Unanimous AI is an artificial intelligence platform that claims to make super-intelligent decisions based on the wisdom of the crowd, but not in small numbers.
Apparently, crunching big numbers can provide some amazing results.
When the company has held these swarms, the group has correctly predicted the winners of the 2015 Oscars, the first four horses of the 2016 Kentucky Derby in 2016, and the eight teams that would make it to the 2016 MLB playoffs, including the Chicago Cubs’ victory.
You have to admit those results are pretty impressive (especially the Cubs’ victory).
Long story short, after crunching the data access to clean water was the “winner.”
Two things have happened since then — one you couldn’t help noticing and the other more esoteric.
Hurricane Harvey brought the issue of clean water front and center in most people’s minds; Harvey changed the focus from “somewhere else” to “home.”
The problem is the unchecked proliferation of lionfish in the Atlantic; they are voracious eaters, have no local predators and females can spawn 2 million eggs a year.
Colin Angle, executive chairman of iRobot, a consumer robot company that builds and designs robots, and founder Robots In Service of the Environment (RSE), a nonprofit organization set up to protect the oceans, built a machine named the Guardian specifically designed to hunt and capture lionfish.
He also wants to turn lionfish hunting into an online sport.
“With advances in wireless technology, we can actually have an app where people pay to go hunt lionfish and capture the fish by remotely operating the robot,” he said, adding that, if robots can catch lionfish, a new market in which chefs can turn an environmental hazard into gourmet cuisine might emerge.
I’m not a gamer, but I’d play this one frequently!
So click to donate; think what a difference donating just the value of a week’s worth of Starbucks visits — or more — will make.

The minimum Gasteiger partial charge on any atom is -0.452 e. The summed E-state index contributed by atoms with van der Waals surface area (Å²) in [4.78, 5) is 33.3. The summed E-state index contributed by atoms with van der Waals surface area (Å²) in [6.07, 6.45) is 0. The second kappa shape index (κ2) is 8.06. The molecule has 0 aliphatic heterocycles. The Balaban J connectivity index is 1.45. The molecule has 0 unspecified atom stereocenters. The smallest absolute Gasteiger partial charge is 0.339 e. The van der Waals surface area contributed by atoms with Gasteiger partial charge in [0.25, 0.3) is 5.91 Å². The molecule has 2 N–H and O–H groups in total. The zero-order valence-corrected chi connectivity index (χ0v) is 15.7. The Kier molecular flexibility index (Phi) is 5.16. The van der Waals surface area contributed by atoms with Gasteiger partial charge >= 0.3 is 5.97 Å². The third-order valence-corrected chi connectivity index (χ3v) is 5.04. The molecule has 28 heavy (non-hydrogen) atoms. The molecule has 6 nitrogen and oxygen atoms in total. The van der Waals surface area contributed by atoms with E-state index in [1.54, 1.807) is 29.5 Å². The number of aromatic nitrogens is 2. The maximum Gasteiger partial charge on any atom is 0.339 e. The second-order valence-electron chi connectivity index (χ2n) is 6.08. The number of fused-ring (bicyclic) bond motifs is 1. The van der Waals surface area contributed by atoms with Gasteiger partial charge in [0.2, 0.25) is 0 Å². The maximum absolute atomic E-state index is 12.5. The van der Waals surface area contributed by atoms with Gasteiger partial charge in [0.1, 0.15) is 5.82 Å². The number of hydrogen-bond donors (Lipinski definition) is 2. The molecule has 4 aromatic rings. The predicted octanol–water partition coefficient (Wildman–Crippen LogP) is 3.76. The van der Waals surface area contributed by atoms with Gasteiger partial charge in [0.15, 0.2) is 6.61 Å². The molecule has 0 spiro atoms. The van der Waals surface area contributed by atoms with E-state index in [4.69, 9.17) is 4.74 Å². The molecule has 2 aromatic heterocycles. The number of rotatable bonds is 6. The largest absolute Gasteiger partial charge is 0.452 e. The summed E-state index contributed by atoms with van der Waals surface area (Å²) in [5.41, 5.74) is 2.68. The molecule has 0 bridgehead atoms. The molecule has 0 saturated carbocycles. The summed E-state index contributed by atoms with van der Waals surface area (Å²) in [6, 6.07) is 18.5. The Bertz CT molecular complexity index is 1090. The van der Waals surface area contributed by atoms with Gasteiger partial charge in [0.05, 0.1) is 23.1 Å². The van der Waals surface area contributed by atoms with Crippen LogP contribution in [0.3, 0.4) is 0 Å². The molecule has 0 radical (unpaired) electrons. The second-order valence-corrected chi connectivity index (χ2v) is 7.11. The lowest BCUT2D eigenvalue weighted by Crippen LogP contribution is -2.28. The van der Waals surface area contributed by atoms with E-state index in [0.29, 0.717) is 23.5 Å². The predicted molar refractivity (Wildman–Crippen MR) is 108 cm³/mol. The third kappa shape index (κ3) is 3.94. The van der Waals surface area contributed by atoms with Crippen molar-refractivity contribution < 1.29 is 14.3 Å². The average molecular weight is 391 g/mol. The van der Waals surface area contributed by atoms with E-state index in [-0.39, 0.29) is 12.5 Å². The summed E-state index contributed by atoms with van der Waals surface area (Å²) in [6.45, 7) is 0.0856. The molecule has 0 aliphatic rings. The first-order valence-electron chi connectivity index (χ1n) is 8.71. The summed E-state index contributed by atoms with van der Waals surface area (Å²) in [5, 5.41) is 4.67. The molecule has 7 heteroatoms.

I have a great appreciation for those in the 1% that give back, especially those like Richard Branson, who became an entrepreneur specifically to finance his desire to give back or, as he says, “do good by doing well.”
But even the most philanthropic like their toys — especially the kind with four wheels.
AeroMobil was designed in a way to fit into existing road infrastructure – its size is comparable to a limousine or a large luxury sedan. It has low maintenance costs and can be parked in regular parking slots in cities. It uses standard gasoline instead of kerosene, and it can therefore be fuelled at a regular gas stations.
You’ll need flying lessons, but it sure beats those fancy, earthbound cars — they’re so common.
A Friday series exploring Startups and the people who make them go. Read allIf the Shoe Fits posts here
The uncivil war between Bay Area techies and the rest of the citizenry is common knowledge.
London is facing similar problems, as exemplified by what’s happening in Shoreditch, a rundown neighborhood in East London (think the Mission before tech discovered it) now a home to co-working spaces from the likes of Google.
While it is gentrifying rapidly, with housing prices rising 17% last year, and hipsters and 20somethings moving in all boats aren’t being lifted by the tide.
Over the same period, however, the level of child poverty in the area remained one of the highest anywhere in London, according to the Child Poverty Action Group, a local charity, while unemployment now stands around 11 percent, well above the national average.
But a different approach is being taken by some of the tech crowd, in order to craft sustainable, long-term solutions, rather than throwing a few million dollars (which is a rounding error to companies such as Google and Facebook) here and there.
To build bridges between the two communities, a group of local tech founders has started to run monthly programs to connect successful entrepreneurs with those who either have nontech businesses or who want to start their own company.
Over three hours, Niklas Zennstrom, a co-founder of Skype and Richard Reed, a co-founder of the British smoothie maker Innocent Drinks, shared business advice and marketing tips with the small business owners, including the founder of a local fitness company and a maker of custom bike clothes.
Think about it.
How much time/effort would it really take to stop by the small businesses near you, invite them to discuss and brainstorm ways and means to grow their businesses over coffee and even set up a similar mentoring program?
Besides helping them you may be surprised at how much you learn through the interactions.